The Use of Cryptocurrency
While there are many benefits to the use of cryptocurrency, there is also much skepticism from the general public. Much of this concern centers around legal protection associated with transactions. Search the Internet and outline what legal protections exist for Bitcoin users in the US and other countries.
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Cryptocurrency is a type of digital currency, using digital files as money. This type of currency involves encryption of data string in denoting a unit of currency and is monitored and organized by a peer-to-peer network identified as blockchain, serving as a secure ledger for transactions (Liu & Tsyvinski, 2021). The main concerns of cryptocurrencies and blockchain technology in carrying out transactions have erupted numerous questions on the security of the transactions and thus forcing different countries to regulate the cryptocurrencies. This paper discusses the different approaches of various countries in regulating Bitcoin, one of the world-spread CryptocurrencyCryptocurrency, to protect the user or consumer.
Despite the numerous consumer safety concerns raised by different countries and states, very few have developed regulations to protect users legally. In the United States, Bitcoin is classified as a money transmitter, a medium of exchange but not a legal tender, and thus taxed accordingly as a commodity (Calin, 2021). No specific federal laws protect the users in the United States, but every state is at liberty to develop state laws regulating and protecting the users from unfair or illegal transactions. The California Code of Virtual Currency described Bitcoin as a virtual currency, and through Assembly Bill No. 1326, the code calls for licensure for any person engaging in any virtual currency business within the state (Hughes 2017; Tampi, 2017). This code protects the users by providing them with a legal backbone to follow up on wrong or fraudulent actions performed by licensed traders.
Like in California, France adopted a similar approach in protecting the users of Bitcoin and other cryptocurrencies. In France, crypto firms are required to register with the Financial Markets Authority, a French financial regulator, and thus boost the traceability of the transactions through legal forums (Dasha, 2021). The French law has also banned anonymous transactions by reducing the KYC limit to $0. According to Ruslina (2019), countries from Europe, including France and Germany, initiated a plan to implement joint regulations in oppressing the digital currency market in protecting the users. This ensures that every transaction is recorded and protected under the law to protect the consumer from any form of a fraudulent transaction. The Monetary Authority of Singapore requires the bitcoin dealers buying, selling, or facilitating the exchange of cryptocurrencies to always verify the identities of their customers to report any suspicious transactions. Japan is one of the countries concerned about the existence of bitcoin within the digital market. The country’s financial regulation body classifies Bitcoin and other cryptocurrencies as an asset that can pay a person for the price of goods or services offered. This shows that Japan accepts cryptocurrencies as an item of trade. In protecting the user, the regulation body requires the crypto-asset providers (CAESP) to be registered by the FSA and that the CA custody should keep the customer’s assets in an offline environment to protect the user’s privacy (Wang, 2021).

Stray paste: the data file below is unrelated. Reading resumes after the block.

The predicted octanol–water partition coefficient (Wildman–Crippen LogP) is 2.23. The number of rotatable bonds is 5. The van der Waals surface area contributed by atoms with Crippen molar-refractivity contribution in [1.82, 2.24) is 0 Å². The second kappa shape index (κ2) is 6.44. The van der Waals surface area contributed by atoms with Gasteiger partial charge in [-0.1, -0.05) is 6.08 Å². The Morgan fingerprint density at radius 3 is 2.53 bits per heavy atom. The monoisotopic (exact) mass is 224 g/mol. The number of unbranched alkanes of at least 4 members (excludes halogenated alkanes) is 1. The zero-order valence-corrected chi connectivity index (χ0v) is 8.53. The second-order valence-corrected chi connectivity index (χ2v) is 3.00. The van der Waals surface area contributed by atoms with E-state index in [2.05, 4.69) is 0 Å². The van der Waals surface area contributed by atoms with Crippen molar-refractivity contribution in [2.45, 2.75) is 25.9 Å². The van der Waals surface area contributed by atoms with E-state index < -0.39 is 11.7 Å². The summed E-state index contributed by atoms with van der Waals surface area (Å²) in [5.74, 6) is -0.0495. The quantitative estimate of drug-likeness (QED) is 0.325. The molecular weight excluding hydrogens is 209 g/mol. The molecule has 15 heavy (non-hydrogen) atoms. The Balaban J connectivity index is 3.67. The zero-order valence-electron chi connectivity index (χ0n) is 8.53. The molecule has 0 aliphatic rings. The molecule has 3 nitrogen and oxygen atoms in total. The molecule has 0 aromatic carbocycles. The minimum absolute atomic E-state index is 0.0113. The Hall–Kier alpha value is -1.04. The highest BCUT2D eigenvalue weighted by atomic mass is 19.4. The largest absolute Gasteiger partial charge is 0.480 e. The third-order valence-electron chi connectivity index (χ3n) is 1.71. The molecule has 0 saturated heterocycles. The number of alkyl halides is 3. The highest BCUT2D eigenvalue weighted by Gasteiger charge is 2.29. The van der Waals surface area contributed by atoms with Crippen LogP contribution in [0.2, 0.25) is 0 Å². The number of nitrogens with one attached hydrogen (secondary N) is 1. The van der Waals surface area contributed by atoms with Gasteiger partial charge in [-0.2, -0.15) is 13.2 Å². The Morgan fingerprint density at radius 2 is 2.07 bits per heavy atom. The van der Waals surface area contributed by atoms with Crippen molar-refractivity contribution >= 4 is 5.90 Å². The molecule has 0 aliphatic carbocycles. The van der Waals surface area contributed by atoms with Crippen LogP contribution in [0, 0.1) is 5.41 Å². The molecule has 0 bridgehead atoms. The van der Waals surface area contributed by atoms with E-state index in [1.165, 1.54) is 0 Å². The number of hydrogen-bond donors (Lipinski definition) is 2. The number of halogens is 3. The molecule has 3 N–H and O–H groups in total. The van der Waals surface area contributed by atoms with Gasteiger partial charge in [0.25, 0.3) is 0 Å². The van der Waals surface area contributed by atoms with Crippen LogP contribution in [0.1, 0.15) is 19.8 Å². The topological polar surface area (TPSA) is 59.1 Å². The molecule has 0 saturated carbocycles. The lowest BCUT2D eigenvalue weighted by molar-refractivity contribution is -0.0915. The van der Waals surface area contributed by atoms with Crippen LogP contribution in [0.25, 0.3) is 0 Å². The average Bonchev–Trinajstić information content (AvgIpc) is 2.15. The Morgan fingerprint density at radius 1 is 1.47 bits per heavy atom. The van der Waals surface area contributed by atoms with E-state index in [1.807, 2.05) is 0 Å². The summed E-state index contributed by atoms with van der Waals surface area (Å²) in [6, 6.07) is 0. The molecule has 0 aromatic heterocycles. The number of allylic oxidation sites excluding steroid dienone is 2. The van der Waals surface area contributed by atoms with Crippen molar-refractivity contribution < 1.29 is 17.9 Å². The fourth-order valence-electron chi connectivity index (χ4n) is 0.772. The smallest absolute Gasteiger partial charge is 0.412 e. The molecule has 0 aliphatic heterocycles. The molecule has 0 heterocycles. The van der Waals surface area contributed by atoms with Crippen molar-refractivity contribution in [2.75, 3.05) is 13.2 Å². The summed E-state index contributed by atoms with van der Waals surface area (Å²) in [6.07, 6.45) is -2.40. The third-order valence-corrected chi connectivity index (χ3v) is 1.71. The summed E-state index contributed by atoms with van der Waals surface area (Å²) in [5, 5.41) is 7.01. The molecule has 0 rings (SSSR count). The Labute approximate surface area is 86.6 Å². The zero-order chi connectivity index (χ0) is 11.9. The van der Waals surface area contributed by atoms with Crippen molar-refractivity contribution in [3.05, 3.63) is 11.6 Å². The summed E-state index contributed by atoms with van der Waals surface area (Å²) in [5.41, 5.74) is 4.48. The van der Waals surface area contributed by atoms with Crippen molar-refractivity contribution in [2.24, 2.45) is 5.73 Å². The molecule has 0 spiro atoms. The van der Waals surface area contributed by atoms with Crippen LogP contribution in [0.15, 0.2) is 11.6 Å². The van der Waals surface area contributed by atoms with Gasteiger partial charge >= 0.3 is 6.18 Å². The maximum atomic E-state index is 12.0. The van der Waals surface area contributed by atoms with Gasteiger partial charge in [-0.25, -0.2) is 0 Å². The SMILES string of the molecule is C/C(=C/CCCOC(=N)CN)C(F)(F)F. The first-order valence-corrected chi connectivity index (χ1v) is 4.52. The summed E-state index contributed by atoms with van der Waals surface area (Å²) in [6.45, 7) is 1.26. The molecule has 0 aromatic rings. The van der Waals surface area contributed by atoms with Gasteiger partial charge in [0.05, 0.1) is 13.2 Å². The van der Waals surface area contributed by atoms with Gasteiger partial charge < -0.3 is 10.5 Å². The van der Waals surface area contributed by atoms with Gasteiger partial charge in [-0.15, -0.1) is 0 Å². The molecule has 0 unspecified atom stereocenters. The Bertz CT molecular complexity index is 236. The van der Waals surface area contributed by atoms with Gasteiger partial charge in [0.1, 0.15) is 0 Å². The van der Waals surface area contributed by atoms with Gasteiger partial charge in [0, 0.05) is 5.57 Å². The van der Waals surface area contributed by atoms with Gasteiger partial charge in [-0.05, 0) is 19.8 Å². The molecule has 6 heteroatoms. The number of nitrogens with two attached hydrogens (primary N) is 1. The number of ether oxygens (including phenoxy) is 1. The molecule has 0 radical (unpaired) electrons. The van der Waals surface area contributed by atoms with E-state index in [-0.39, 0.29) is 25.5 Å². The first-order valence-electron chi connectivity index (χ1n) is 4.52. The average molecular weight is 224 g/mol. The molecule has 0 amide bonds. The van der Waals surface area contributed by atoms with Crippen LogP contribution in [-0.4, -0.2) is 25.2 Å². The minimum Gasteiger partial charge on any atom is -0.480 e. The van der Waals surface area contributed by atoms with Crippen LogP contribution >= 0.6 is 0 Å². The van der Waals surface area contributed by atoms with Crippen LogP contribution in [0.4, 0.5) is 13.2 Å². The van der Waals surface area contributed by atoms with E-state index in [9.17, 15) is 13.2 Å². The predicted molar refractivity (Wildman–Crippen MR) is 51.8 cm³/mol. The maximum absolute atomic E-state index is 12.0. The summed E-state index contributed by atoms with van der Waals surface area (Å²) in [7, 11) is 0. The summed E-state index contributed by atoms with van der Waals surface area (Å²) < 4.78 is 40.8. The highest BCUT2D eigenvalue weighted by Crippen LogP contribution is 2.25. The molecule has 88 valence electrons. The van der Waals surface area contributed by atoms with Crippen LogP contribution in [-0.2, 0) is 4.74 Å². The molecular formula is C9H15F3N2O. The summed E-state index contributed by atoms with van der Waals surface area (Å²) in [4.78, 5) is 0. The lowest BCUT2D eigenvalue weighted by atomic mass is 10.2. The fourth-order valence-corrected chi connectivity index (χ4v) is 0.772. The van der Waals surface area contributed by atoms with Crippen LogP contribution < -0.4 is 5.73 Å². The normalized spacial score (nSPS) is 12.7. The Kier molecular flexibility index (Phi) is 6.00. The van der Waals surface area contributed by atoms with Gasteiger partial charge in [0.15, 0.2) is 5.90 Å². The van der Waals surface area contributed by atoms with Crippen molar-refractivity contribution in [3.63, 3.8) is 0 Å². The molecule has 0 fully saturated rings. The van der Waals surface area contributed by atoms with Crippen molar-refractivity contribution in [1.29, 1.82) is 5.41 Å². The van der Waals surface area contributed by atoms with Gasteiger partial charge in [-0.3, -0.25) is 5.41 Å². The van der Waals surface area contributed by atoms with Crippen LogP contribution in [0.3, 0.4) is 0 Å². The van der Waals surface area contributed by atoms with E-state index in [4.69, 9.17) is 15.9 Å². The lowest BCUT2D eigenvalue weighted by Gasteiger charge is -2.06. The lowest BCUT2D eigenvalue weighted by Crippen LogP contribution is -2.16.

The legal framework across the world generally lacks the grip in protecting the users against fraudulent actions of crypto assets. In most countries, the key focus is on the licensing procedure to ensure no anonymity in transacting cryptocurrencies. The regulators focus on improving the traceability of the transactions and not the privacy of the transactions. There is a major concern on how the details of the transacting users are laid bare on the platforms. The Japanese regulatory authority has thus shown its commitment to control online fraud by limiting the online crypto assets to a maximum of 5% of a person’s total assets. The rest are kept offline, and this protects the privacy of the user. Mohamed & Al-Jarod (2019) call for the integration of safe technology to facilitate digital identities, macro controls, and distributed security such as Man4Ware.